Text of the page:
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photography politics

Who’s afraid of home? Photojournalism’s foreign fixation

The US presidential election began this week. Although polling day is still 18 months away, yesterdays Republican candidates’ debate in New Hampshire marks the start of the race.

As ever, the economy, jobs, healthcare and education will be key issues, with more people worried about these than war. In Britain, along with immigration and multiculturalism, the picture is pretty much the same, which is not surprising given we face an ideological government savaging public services.

Which got me wondering – what does photojournalism contribute to these debates? Beyond the daily campaign picture and stock political portrait, what stories are we seeing from photojournalists and documentary photographers that engage these issues? My sense is not much, and certainly not enough.

Photojournalism has long been fixated on the foreign. Check out the web sites of major agencies like Magnum, VII, Panos and Noor and you will see that in the featured stories domestic concerns are a minority interest (though LUCEO is perhaps an exception to this). I’ve done a back-of-the-envelope calculation of the ‘Features and essays’ in Mikko Takkunen’s excellent Photojournalism Links, and over the last month foreign stories outnumber domestic ones by a ratio of 3:1. All this confirms Stephen Mayes 2009 statement that photojournalism is now more romantic – meaning “heroic, adventurous, remote, mysterious or idealized” – than functional, and supports Asim Rafiqui’s claim that we face a “strange silence of the conscience” whereby the “hollowing out” of our societies is under-recorded.

Of course, all generalizations are dangerous (even this one). What counts as ‘home’ is linked in part to personal identity, so, given the preponderance of American and European photographers in the industry, I’m thinking of the minority world as ‘home’ and the majority world as ‘foreign’.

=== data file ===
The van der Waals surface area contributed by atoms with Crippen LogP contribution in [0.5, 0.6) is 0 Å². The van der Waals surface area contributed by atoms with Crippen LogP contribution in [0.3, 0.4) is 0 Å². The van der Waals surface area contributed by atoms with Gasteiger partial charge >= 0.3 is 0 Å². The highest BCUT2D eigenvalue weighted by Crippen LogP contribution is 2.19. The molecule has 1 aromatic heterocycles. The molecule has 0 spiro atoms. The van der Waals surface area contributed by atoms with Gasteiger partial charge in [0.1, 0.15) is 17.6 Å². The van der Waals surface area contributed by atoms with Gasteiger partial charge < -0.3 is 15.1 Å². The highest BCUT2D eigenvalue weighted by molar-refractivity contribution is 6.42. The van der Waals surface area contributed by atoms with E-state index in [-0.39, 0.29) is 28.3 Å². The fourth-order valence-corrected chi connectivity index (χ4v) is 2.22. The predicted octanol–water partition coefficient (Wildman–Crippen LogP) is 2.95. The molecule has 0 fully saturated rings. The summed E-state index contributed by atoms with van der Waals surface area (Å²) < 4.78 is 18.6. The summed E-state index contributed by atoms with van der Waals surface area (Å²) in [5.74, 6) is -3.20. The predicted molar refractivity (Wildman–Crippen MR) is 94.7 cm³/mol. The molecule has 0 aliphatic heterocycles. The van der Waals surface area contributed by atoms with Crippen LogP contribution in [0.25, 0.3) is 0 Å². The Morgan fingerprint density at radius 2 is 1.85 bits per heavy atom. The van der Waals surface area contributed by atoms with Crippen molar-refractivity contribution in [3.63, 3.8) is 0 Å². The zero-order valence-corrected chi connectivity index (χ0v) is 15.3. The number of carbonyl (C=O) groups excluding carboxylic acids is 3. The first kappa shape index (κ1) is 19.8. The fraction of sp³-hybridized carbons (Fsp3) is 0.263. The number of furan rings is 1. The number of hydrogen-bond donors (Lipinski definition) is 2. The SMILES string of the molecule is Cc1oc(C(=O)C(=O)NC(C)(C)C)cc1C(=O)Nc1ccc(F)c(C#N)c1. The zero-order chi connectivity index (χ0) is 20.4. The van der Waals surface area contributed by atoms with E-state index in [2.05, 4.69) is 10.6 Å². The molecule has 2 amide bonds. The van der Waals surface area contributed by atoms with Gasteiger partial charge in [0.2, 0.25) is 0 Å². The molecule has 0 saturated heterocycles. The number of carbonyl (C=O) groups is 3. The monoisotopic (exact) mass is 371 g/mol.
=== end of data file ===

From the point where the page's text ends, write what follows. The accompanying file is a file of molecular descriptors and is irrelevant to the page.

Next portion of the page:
It is also the case that in a globalized and interdependent world, the distinction between ‘foreign’ and ‘domestic’ is far from clear-cut. Many stories cut across borders. Even war is not something that occurs only beyond the water’s edge. When Nina Berman, Edmund Clark and Ashley Gilbertson show the impact of conflict on the home front, it is not easy to locate their work on one side or other of the international boundary.

There are also a number photographers working in domestic space on social issues. Recent examples from the UK include Liz Hingley’s ‘Under Gods’, Liz Lock and Mishka Henner’s Borderland and Hinterland, George Georgiou’s Curry and Chips, my multimedia partner Peter Fryer’s work in South Shields, and of course Amber/Side’s long history of documenting the north east of England. On emphas.is (although still a minority) the recent US-based projects of Matt Eich, Aaron Huey and Justin Maxton would count as domestic. The ongoing projects of Anthony Suau and Matt Black (highlighted by Asim Rafiqui) are impressive, and no doubt readers can (and should) add others.

And yet so much more is needed. It’s best illustrated by one of my all-time favourite multimedia pieces, Evan Vucci’s 2009 story “Faces of the Uninsured.” It tells the story of working Americans who cannot afford health care and must travel long distances to access the services of Remote Area Medical, an NGO that once focused on aid to “the Third World” but now concentrates on the US (17 of their 21 missions in 2011 are in America). Vucci’s story is an under-stated but shocking presentation of a domestic issue.

Given that the Republicans scorn Obama’s modest health care reforms as ‘socialism’ there is ample reason for a humanist tradition of photography to engage this issue alone. Initiatives like Facing Change: Documenting America and American Poverty.org show promising signs of movement on other related concerns. I’m not suggesting people walk away from the important international stories. But surely there are more than enough visual storytellers for many lenses to be turned towards home.

Photo credit: A discarded kitchen appliances sits in one of many fields surrounding the Hattersley Estate. Copyright Liz Lock & Mishka Henner, 2006.

Categories
media economy photography politics

Learning from Larry: what crowd funding photojournalism means and how to do it better